Ohio 2004 election by county

Ohio 2004 election by county

Click here for Ohio State graphic

As Silver correctly explains it, knowing that Colorado flipped likely tells you Obama also won the more competitive state of New Mexico; or if McCain wins Pennsylvania he probably holds more Republican-favorable Ohio as well. There is some new buzz about Obama taking North Carolina, which, were he to do so, probably means he will be the first Democrat since 1964 to carry Virginia, too. You get the idea.

But these are one-way results. Knowing Obama, not McCain, won Pennsylvania is less informative about who won Ohio.* That said, if I had to ask for a single state result, with the possibility of that result coming in either way, I’d still say I want to know the outcome in Ohio. (*If knowing the answer to the generic question “Who won swing state X?” seems redundant with knowing that a specific candidate in fact won that state — it is not — consider this: If I told you McCain won Vermont instead of just saying I’ll tell you the winner of Vermont, the first provides more revealing information because learning that Obama carried Vermont provides no real insight into the overall outcome.)

Why Ohio? Because knowing that Obama won Colorado does not preclude scenarios where he wins there and loses the election because, say, McCain flipped Michigan and New Hampshire to red and held Ohio. And knowing that McCain won Virginia** may also be inconclusive if Obama can flip Colorado/New Mexico/Iowa, or just Ohio, he doesn’t need Virginia. (**The Washington Post today has a story about a new poll showing Obama now leading McCain in the Commonwealth.)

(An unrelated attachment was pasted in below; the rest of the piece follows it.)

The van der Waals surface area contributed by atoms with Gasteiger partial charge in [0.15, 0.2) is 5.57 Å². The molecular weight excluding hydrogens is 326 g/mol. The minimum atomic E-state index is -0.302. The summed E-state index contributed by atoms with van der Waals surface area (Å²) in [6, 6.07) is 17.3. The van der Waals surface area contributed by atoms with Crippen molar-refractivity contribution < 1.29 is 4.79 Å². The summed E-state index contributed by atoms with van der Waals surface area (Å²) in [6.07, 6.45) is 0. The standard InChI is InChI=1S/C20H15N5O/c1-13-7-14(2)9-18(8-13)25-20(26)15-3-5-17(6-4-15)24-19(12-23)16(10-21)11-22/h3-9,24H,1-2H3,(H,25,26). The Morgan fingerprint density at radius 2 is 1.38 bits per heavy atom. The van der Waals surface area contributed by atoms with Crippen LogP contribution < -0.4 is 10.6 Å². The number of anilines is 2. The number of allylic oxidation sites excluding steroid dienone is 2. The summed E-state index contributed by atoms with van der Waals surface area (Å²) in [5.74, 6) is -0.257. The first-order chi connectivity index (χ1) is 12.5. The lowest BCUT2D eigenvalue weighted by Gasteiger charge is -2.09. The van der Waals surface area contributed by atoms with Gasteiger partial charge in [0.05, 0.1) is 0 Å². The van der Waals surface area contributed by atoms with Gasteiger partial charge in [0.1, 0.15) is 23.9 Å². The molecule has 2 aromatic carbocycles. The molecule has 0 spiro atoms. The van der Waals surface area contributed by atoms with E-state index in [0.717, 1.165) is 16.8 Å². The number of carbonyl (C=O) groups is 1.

Are there scenarios where Obama wins without Ohio? Sure: The Colorado/New Mexico/Iowa is the most obvious one. But Ohio’s winner, either way, still seems like the one piece of future info I’d like to have today to predict who is going to win in six weeks.

― Thomas Schaller


Nevada: Key Swing State – Drive for Change

September 25, 2008

Swing State – Nevada is a swing state and Washoe County is key.

Click here: NPR Media Player All Things Considered, September 17, 2008 – Democrats have made big gains in voter registration in Nevada. Eric Herzik, professor of political science at the University of Nevada, Reno, says while Barack Obama may do well in Clark County, where Las Vegas is, to win the election, the race may come down to Washoe County, home to Reno.

Traveling to Nevada: Drive to Nevada for Change!

Note: You do need some brief training from the Obama office before you go.

Please join us for our work in Reno and Carson City, NV. Please be sure to sign up and return your information as requested in the event’s auto response. Your sign up must be submitted no later than the Monday, the same week you travel. Generally, we work in the area we’re assigned beginning 9:00 a.m. Saturday and again at 10:00 a.m. Sunday. We end the weekend and begin to travel home between 3-4:00 p.m., Sunday. Carpools are arranged and training is provided at the travel meeting the Tuesday before your trip. We meet at the SV4O HQ at 7:00 p.m., every Tuesday night between now and Halloween.

Phone Nevadalocal Obama offices and MoveOn.org.

Fernley Vote for Change office

15 E Main St.
Suite 5
Fernley, NV 89408
P: (775) 671-7994